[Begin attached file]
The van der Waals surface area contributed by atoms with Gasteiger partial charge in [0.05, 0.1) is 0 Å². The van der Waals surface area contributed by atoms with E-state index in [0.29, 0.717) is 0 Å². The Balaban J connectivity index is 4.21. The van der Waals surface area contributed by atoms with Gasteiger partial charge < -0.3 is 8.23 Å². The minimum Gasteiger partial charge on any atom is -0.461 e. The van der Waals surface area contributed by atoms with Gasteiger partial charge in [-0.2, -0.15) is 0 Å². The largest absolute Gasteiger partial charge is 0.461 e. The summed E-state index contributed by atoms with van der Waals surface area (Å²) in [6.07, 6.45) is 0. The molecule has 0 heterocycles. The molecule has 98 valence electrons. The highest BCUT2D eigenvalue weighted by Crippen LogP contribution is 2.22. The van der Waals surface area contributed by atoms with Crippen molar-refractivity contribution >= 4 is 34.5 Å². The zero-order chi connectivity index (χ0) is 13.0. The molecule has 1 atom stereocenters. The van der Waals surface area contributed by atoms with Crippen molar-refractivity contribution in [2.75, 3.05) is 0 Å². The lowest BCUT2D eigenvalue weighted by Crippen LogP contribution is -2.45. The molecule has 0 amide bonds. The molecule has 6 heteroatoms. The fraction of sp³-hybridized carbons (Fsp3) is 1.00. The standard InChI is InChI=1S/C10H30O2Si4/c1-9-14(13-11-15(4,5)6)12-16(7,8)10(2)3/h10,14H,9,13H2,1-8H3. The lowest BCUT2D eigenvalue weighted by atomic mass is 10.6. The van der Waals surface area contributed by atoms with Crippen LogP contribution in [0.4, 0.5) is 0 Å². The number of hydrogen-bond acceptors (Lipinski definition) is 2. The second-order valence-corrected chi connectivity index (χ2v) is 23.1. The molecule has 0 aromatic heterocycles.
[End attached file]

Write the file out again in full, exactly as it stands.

The van der Waals surface area contributed by atoms with Gasteiger partial charge in [0.05, 0.1) is 0 Å². The van der Waals surface area contributed by atoms with E-state index in [0.29, 0.717) is 0 Å². The Balaban J connectivity index is 4.21. The van der Waals surface area contributed by atoms with Gasteiger partial charge < -0.3 is 8.23 Å². The minimum Gasteiger partial charge on any atom is -0.461 e. The van der Waals surface area contributed by atoms with Gasteiger partial charge in [-0.2, -0.15) is 0 Å². The largest absolute Gasteiger partial charge is 0.461 e. The summed E-state index contributed by atoms with van der Waals surface area (Å²) in [6.07, 6.45) is 0. The molecule has 0 heterocycles. The molecule has 98 valence electrons. The highest BCUT2D eigenvalue weighted by Crippen LogP contribution is 2.22. The van der Waals surface area contributed by atoms with Crippen molar-refractivity contribution >= 4 is 34.5 Å². The zero-order chi connectivity index (χ0) is 13.0. The molecule has 1 atom stereocenters. The van der Waals surface area contributed by atoms with Crippen molar-refractivity contribution in [2.75, 3.05) is 0 Å². The lowest BCUT2D eigenvalue weighted by Crippen LogP contribution is -2.45. The molecule has 0 amide bonds. The molecule has 6 heteroatoms. The fraction of sp³-hybridized carbons (Fsp3) is 1.00. The standard InChI is InChI=1S/C10H30O2Si4/c1-9-14(13-11-15(4,5)6)12-16(7,8)10(2)3/h10,14H,9,13H2,1-8H3. The lowest BCUT2D eigenvalue weighted by atomic mass is 10.6. The van der Waals surface area contributed by atoms with Crippen LogP contribution in [0.4, 0.5) is 0 Å². The number of hydrogen-bond acceptors (Lipinski definition) is 2. The second-order valence-corrected chi connectivity index (χ2v) is 23.1. The molecule has 0 aromatic heterocycles.